33. The Adventures of Daniel Boone; by the author of Uncle Philip’s Conversations.
  34. The History of the American Indians; by James Adair, for forty years a resident and trader among them.
  35. Cobbett’s Life of Andrew Jackson.
  36. The History of Georgia; by Capt. Hugh McCall.
  37. The Adventures of Capt. Bonneville in the Far West, and among the Rocky Mountains; by Washington Irving.
  38. Cox’s Adventures on the Columbia River.
  39. Barrow’s Voyages of Discovery and Research within the Arctic Regions.
  40. Back’s Narrative of the Arctic Land Expedition.
  41. Greenland, the Adjacent Seas, and the North-west Passage; by Bernard O Reilly,
  42. Parry’s Journal of a second voyage for the Discovery of a North-west Passage.
  43. Vlackenzie’s Inland Expedition to the Arctic Ocean.
  44. Purchas, his Pilgrimage.
  45. The Modern Traveller; by Josiah Conder;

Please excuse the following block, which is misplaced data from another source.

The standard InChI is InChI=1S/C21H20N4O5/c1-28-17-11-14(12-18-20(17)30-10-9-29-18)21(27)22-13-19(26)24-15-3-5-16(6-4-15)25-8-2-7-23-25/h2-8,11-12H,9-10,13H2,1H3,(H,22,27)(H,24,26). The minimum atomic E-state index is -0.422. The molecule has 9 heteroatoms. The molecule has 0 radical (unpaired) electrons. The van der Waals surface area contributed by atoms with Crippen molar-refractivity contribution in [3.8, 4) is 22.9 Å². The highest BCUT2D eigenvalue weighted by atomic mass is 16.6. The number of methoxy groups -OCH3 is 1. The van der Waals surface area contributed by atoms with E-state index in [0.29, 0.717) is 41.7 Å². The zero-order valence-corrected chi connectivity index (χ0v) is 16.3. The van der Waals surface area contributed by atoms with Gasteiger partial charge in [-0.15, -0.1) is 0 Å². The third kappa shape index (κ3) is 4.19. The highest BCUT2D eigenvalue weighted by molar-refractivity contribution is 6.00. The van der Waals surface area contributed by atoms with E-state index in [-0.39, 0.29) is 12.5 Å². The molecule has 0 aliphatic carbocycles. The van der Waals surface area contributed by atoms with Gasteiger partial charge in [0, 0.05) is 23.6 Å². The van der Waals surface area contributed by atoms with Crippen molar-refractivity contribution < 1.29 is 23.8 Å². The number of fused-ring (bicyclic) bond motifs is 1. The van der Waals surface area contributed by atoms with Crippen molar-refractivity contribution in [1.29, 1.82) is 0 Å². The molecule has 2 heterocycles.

46. Articles on South America.
  47. Spanish America; by R. H. Bonnycastle.
  48. Irving’sLife of Columbus,
  49. Indian Tribes of Guiana; by Rev. W. H. Brett.
  50. Alexander de Humboldt’s Travels in South America.
  51. Prescott’s Conquest of Peru.
  52. Travels in Peru; by Dr. J. J. Von Tschudi, translated from the German by Thomasina Ross.
  53. The Geographical, Natural, and Civil History of Chili; by Abbe don J. Ignatius Molina; translated from the original Italian by an American Gentleman.
  54. John Mawe’s Travels in the Interior of Brazil.
  55. Head’s Journey to the Pampas and the Andes.

Brownell, Charles De Wolf. Indian Races of North and South America: Comprising an account of the principal aboriginal races; a description of their national customs, mythology, and religious ceremonies, the history of their most powerful tribes, and of their most celebrated chiefs and warriors; their intercourse and wars with the European settlers; and a great variety of anecdote and description, illustrative of personal and national character. Hartford, Conn., Chicago,E. B. & R.C. Treat; [etc., etc.]: Hurlbut, Scranton & Co. 1864.